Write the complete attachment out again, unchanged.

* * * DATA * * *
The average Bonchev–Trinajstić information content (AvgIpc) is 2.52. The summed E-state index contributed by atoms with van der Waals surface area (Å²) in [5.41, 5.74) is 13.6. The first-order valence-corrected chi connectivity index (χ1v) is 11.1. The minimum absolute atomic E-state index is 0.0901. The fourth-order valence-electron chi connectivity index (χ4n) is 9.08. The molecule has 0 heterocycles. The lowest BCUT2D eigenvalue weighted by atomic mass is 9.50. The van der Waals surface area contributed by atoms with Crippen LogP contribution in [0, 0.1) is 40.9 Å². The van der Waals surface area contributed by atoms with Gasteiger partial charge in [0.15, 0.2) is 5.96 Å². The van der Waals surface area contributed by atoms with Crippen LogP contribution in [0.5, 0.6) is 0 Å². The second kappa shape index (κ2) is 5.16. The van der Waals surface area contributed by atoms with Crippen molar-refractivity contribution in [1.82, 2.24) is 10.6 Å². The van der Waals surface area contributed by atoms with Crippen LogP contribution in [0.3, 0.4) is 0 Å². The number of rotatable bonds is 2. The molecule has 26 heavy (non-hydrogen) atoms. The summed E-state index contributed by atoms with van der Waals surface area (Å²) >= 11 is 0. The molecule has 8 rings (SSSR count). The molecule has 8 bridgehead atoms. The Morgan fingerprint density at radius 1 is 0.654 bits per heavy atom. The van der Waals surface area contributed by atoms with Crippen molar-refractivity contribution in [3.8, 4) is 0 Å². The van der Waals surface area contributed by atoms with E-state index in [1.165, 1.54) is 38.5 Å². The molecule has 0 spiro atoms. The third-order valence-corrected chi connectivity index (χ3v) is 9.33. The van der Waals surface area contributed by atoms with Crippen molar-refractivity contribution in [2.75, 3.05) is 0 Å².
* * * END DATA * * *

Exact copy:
The average Bonchev–Trinajstić information content (AvgIpc) is 2.52. The summed E-state index contributed by atoms with van der Waals surface area (Å²) in [5.41, 5.74) is 13.6. The first-order valence-corrected chi connectivity index (χ1v) is 11.1. The minimum absolute atomic E-state index is 0.0901. The fourth-order valence-electron chi connectivity index (χ4n) is 9.08. The molecule has 0 heterocycles. The lowest BCUT2D eigenvalue weighted by atomic mass is 9.50. The van der Waals surface area contributed by atoms with Crippen LogP contribution in [0, 0.1) is 40.9 Å². The van der Waals surface area contributed by atoms with Gasteiger partial charge in [0.15, 0.2) is 5.96 Å². The van der Waals surface area contributed by atoms with Crippen LogP contribution in [0.5, 0.6) is 0 Å². The second kappa shape index (κ2) is 5.16. The van der Waals surface area contributed by atoms with Crippen molar-refractivity contribution in [1.82, 2.24) is 10.6 Å². The van der Waals surface area contributed by atoms with Crippen LogP contribution in [0.3, 0.4) is 0 Å². The number of rotatable bonds is 2. The molecule has 26 heavy (non-hydrogen) atoms. The summed E-state index contributed by atoms with van der Waals surface area (Å²) >= 11 is 0. The molecule has 8 rings (SSSR count). The molecule has 8 bridgehead atoms. The Morgan fingerprint density at radius 1 is 0.654 bits per heavy atom. The van der Waals surface area contributed by atoms with Crippen molar-refractivity contribution in [3.8, 4) is 0 Å². The van der Waals surface area contributed by atoms with E-state index in [1.165, 1.54) is 38.5 Å². The molecule has 0 spiro atoms. The third-order valence-corrected chi connectivity index (χ3v) is 9.33. The van der Waals surface area contributed by atoms with Crippen molar-refractivity contribution in [2.75, 3.05) is 0 Å².